Attack On Asthma: Scrubbing Homes Of Allergens May Tame Disease And Its Costs
After years of studying the causes of asthma, a pediatrician-turned-public health sleuth thinks there’s a way to substantially reduce its impact.
But the approach faces a big hurdle: getting someone to pay for it, said Dr. Elizabeth Matsui, a professor at Johns Hopkins medical school in Baltimore.
Matsui, who suffered from asthma as a child, has spent much of her career studying the link between poor housing and asthma in low-income neighborhoods. In particular, she’s looked at the effects of mouse allergens, typically found in high concentrations in urban homes.
Matsui cited a 2004 study in the New England Journal of Medicine that described measures to reduce home allergen levels and concluded that they were linked to reductions in asthma symptoms.
That research “was highly successful and impactful,” but the approach wasn’t widely adopted, Matsui said.
“So here we have this trial that was published more than 10 years ago that shows [indoor allergen control] works,” said Matsui, who did not participate in the study. “But the families who need it most can’t afford to do these things, don’t have control oftentimes over their home environment, and insurance or other payers don’t cover these things.”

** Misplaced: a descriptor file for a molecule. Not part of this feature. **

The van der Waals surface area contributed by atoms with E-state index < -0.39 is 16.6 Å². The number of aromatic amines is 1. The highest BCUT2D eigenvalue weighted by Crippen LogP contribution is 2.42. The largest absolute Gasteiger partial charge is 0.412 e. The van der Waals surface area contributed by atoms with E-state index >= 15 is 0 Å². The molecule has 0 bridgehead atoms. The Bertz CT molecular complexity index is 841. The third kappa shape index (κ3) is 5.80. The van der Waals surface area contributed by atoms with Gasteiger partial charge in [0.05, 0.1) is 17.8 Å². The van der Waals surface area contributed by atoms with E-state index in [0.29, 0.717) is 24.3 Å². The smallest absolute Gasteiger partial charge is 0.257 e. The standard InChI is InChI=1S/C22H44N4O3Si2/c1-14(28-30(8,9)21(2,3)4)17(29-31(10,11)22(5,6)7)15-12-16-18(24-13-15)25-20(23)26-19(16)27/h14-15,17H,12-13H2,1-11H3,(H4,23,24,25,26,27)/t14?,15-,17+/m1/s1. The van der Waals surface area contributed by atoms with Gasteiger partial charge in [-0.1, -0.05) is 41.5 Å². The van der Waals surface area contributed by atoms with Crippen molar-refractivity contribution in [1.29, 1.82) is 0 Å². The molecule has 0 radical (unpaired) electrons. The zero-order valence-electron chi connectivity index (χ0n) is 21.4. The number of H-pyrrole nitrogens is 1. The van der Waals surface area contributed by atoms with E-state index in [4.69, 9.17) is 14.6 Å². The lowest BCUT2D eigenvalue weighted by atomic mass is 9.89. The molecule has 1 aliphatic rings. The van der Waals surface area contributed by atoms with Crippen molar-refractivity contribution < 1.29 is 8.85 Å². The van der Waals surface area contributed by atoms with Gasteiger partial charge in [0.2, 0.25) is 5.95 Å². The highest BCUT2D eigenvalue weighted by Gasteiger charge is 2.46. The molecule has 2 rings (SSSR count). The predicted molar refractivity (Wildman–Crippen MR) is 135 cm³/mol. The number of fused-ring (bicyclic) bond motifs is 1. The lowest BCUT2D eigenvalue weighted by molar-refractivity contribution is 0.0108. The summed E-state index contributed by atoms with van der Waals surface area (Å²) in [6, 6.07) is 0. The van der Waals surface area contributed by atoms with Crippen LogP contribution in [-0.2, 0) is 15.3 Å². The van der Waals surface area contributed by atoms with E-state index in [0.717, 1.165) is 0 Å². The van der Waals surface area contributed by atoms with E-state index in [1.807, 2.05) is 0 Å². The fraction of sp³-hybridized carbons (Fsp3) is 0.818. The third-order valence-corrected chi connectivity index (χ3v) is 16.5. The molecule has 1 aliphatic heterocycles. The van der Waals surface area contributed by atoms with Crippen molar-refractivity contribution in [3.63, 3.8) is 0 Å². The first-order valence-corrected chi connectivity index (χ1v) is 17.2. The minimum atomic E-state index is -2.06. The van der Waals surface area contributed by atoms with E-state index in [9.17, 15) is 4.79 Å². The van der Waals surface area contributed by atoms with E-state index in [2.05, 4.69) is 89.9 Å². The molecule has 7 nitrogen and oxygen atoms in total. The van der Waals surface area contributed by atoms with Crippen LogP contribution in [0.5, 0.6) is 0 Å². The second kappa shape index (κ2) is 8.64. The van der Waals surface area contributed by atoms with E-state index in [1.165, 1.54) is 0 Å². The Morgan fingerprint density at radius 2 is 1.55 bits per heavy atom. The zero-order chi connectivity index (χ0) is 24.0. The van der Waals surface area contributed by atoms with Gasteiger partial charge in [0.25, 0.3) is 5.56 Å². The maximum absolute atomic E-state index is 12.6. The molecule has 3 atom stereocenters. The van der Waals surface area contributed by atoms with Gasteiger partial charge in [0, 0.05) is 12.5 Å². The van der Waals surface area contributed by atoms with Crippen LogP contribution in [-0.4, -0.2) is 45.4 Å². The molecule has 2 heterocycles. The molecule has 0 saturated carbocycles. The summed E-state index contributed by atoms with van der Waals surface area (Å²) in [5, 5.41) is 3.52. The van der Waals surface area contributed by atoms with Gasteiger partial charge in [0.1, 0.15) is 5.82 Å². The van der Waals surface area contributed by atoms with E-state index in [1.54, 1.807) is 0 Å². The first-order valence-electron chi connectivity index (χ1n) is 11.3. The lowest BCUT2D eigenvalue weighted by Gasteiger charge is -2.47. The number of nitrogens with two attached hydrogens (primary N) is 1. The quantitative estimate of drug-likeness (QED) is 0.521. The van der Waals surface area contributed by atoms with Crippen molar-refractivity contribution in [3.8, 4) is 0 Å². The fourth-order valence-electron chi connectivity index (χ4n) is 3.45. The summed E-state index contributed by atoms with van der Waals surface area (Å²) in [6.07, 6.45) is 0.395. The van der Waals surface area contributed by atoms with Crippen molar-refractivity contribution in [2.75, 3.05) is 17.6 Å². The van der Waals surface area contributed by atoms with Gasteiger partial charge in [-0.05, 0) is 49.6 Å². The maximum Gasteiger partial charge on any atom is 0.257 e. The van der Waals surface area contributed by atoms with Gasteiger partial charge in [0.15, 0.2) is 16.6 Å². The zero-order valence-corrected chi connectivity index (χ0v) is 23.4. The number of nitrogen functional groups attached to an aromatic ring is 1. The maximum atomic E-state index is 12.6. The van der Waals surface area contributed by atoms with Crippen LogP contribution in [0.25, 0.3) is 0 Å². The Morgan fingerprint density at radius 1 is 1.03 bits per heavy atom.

Matsui has proposed new incentives for hospitals to provide home intervention, including Medicaid waivers. But, she said, scientists can’t use research money for these programs. “Delivery of community health care programs would require a different type of funding.”
As a result, doctors and scientists doubted if a plan to control home allergens would scale up, and insurers questioned whether benefits to their bottom line would justify the added cost.
“We have this enormous public health problem in that there are housing conditions that directly affect allergen exposure in this population of kids,” Matsui said. “We have dedicated individuals and groups who are trying to solve the problem. But we don’t have a system that is able to solve the problem.”
A 2017 study by Matsui, published in the Journal of the American Medical Association, suggests that even without intensive professional cleaning services, families that receive some training can substantially reduce home allergens on their own.